Ox-eye daisies flowering in God's acre down in the village . . .
This blog has been born of my desire to share my love of the countryside with anyone who is interested. I was fortunate enough to have been born at a time when parents had a knowledge of country things - my parents had both been born in the country but moved to the town. I grew up being able to ask what that bird or this flower was and being told the name and often the country nickname too - I have always called Wagtails 'pollydishwashers' for instance.
I grew up on the outskirts of Southampton, one half of our "garden" was wild, with Damson trees where the Nightingales sang on hot summer nights and a glorious tangle of gorse and broom where we made camps in the summer. Yarrow and Bladder Campion grew at the lawn-edge, and we had a dry stony soil in banks around a triangle of land where my dad grew strawberries. Here lived the lizards and slow-worms. Kids used to come from miles around to try and catch them! I grew up learning how to recognize and handle reptiles. How they would first wee on you in an attempt to get you to let go of them, and if that didn't work, they would drop their tail. I cringe now at the memory of both a common lizard, with its beautiful skin pattern in browns and beiges, and one of the ubiquitous slow-worms, who varied from deep chocolate brown to almost silvery, dropping their tails whilst being held captive by my curiosity.
When I was about six, a neighbour's daughter who was a couple of years older was doing a project for school where you had to identify wild flowers and press them into a scrap book, and thus began my life-long interest in botany. I'm not an expert - I know more than many people, not as much as others, but I continually try and extend my knowledge. I can still recall where I first saw such-and-such - the highlight of my (botanical) life being the first time I saw Viper's Bugloss growing in Dorset (near the village of Kingston in the Purbecks). It was one of the coloured illustrations in my Observer's Book of Wild Flowers which I got when I was 6 or 7 and with its pink and blue flowers it looked so exotic.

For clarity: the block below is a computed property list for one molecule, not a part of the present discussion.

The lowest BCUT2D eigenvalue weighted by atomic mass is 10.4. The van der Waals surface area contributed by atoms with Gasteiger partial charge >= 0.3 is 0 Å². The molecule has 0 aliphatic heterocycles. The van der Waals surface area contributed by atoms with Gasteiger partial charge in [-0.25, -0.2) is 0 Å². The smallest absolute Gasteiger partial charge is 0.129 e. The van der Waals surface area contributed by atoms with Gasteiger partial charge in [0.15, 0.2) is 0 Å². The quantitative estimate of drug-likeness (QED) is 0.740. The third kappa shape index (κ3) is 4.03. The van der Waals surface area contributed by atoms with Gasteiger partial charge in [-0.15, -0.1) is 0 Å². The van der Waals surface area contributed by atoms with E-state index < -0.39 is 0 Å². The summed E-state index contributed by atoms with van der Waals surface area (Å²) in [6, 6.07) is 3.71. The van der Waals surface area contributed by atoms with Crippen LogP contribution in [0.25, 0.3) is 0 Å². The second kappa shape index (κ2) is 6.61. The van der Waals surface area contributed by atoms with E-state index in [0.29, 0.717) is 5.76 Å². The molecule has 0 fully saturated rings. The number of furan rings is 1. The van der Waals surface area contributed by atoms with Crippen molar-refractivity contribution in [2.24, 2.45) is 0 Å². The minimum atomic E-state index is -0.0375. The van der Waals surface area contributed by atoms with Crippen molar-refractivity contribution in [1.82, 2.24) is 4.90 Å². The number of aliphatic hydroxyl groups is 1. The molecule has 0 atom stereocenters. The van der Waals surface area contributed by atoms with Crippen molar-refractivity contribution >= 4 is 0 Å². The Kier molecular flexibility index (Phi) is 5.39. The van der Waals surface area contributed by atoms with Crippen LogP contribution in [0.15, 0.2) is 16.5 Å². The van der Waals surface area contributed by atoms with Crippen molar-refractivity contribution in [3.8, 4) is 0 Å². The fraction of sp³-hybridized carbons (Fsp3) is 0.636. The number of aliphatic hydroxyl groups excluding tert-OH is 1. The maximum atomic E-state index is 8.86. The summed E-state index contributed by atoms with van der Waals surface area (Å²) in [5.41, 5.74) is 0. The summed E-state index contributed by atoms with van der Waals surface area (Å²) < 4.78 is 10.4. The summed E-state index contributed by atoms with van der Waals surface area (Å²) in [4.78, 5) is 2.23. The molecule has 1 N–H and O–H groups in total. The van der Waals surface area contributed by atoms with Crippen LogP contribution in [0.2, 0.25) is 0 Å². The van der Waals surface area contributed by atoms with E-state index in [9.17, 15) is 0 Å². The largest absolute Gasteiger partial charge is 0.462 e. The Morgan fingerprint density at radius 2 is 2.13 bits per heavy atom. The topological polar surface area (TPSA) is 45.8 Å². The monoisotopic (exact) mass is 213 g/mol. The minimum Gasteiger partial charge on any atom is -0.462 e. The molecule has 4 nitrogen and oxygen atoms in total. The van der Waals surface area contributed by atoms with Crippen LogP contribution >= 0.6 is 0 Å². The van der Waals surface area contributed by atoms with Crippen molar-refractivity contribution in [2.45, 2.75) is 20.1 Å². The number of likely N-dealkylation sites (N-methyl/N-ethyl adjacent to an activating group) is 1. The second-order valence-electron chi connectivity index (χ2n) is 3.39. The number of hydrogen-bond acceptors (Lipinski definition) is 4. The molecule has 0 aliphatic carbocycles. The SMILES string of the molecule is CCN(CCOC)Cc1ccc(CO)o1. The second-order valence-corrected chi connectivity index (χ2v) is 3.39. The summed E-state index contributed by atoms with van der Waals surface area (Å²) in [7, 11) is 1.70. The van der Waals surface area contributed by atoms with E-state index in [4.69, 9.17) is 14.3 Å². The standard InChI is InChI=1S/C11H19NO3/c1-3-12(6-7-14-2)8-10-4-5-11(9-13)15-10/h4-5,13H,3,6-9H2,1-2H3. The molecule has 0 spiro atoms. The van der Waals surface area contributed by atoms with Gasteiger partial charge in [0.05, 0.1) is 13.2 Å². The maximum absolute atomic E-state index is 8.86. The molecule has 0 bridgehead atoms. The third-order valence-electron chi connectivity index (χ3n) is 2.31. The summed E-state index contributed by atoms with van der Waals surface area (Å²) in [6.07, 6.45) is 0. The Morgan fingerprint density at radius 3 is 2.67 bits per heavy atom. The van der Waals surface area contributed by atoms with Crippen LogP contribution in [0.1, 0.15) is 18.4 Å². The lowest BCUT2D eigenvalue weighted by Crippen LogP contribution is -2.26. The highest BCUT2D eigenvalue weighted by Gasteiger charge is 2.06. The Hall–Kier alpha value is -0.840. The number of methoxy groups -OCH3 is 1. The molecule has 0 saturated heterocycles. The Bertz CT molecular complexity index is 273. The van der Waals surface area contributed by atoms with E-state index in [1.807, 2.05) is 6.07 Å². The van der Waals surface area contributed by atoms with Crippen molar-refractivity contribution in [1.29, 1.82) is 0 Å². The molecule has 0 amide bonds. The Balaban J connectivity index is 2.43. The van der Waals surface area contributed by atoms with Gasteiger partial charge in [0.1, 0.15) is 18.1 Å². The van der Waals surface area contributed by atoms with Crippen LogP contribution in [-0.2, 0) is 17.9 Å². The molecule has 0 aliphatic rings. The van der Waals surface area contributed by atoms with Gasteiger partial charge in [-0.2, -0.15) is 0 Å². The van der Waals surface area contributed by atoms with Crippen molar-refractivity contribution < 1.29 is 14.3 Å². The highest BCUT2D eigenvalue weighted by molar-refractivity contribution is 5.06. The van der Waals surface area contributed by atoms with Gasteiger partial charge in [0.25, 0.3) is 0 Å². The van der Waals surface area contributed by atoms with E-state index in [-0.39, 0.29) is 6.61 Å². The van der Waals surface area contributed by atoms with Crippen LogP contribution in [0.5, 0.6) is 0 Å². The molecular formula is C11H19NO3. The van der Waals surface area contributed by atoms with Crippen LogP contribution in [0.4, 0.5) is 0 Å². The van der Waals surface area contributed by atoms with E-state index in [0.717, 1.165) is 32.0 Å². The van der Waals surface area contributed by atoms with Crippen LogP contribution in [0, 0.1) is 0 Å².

I enjoy watching birds and identifying them here in our Welsh garden. We have nothing exotic, but I love to see the Nuthatches and 'Woody Woodpecker' arrive, and I will shortly do a post of our visitors to the nut nets and try and get some photos. Where my camera has not captured something I write about, I shall rely on that marvellous resource Creative Commons Search.
In sharing what little knowledge I have, I should love this to become a resource for parents and children alike, as well as those of you who have an innate interest in the countryside but are living in town, or even in another country. This, I hope, will go some way to replacing the Nature Table we always had in my Junior school and which is now just a dim and distant memory in the education of children.